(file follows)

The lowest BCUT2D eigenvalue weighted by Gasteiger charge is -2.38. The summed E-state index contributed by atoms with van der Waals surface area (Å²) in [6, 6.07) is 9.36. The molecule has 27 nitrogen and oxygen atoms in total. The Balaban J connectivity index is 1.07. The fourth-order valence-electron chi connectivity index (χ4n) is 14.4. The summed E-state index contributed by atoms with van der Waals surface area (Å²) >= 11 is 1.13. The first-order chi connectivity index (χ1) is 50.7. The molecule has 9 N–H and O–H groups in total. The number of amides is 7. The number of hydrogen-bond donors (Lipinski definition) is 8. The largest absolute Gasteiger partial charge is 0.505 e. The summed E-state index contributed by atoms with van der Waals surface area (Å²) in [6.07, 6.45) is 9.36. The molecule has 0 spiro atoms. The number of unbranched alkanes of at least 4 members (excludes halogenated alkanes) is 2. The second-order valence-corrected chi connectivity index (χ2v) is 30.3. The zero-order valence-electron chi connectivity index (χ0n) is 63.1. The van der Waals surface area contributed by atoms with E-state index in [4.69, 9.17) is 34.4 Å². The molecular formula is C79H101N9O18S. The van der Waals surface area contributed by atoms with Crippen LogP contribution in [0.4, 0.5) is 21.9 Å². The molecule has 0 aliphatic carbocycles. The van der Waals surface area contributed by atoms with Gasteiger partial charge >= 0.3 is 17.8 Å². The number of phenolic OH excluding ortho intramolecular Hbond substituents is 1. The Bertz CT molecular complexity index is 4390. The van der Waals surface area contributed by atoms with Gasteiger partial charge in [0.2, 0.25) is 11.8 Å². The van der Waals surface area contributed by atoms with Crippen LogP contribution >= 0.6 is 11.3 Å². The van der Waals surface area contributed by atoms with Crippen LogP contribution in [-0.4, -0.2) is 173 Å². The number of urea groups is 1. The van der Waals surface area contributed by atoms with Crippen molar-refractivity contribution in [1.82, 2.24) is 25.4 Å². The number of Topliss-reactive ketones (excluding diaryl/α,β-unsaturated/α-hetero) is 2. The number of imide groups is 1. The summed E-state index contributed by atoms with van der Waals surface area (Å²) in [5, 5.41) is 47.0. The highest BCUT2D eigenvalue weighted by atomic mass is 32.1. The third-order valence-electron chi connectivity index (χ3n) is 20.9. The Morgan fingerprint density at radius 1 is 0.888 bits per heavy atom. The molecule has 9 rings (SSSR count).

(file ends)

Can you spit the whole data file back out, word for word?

The lowest BCUT2D eigenvalue weighted by Gasteiger charge is -2.38. The summed E-state index contributed by atoms with van der Waals surface area (Å²) in [6, 6.07) is 9.36. The molecule has 27 nitrogen and oxygen atoms in total. The Balaban J connectivity index is 1.07. The fourth-order valence-electron chi connectivity index (χ4n) is 14.4. The summed E-state index contributed by atoms with van der Waals surface area (Å²) >= 11 is 1.13. The first-order chi connectivity index (χ1) is 50.7. The molecule has 9 N–H and O–H groups in total. The number of amides is 7. The number of hydrogen-bond donors (Lipinski definition) is 8. The largest absolute Gasteiger partial charge is 0.505 e. The summed E-state index contributed by atoms with van der Waals surface area (Å²) in [6.07, 6.45) is 9.36. The molecule has 0 spiro atoms. The number of unbranched alkanes of at least 4 members (excludes halogenated alkanes) is 2. The second-order valence-corrected chi connectivity index (χ2v) is 30.3. The zero-order valence-electron chi connectivity index (χ0n) is 63.1. The van der Waals surface area contributed by atoms with E-state index in [4.69, 9.17) is 34.4 Å². The molecular formula is C79H101N9O18S. The van der Waals surface area contributed by atoms with Crippen LogP contribution in [0.4, 0.5) is 21.9 Å². The molecule has 0 aliphatic carbocycles. The van der Waals surface area contributed by atoms with Gasteiger partial charge >= 0.3 is 17.8 Å². The number of phenolic OH excluding ortho intramolecular Hbond substituents is 1. The Bertz CT molecular complexity index is 4390. The van der Waals surface area contributed by atoms with Gasteiger partial charge in [0.2, 0.25) is 11.8 Å². The van der Waals surface area contributed by atoms with Crippen LogP contribution >= 0.6 is 11.3 Å². The van der Waals surface area contributed by atoms with Crippen LogP contribution in [-0.4, -0.2) is 173 Å². The number of urea groups is 1. The van der Waals surface area contributed by atoms with Crippen molar-refractivity contribution in [1.82, 2.24) is 25.4 Å². The number of Topliss-reactive ketones (excluding diaryl/α,β-unsaturated/α-hetero) is 2. The number of imide groups is 1. The summed E-state index contributed by atoms with van der Waals surface area (Å²) in [5, 5.41) is 47.0. The highest BCUT2D eigenvalue weighted by atomic mass is 32.1. The third-order valence-electron chi connectivity index (χ3n) is 20.9. The Morgan fingerprint density at radius 1 is 0.888 bits per heavy atom. The molecule has 9 rings (SSSR count).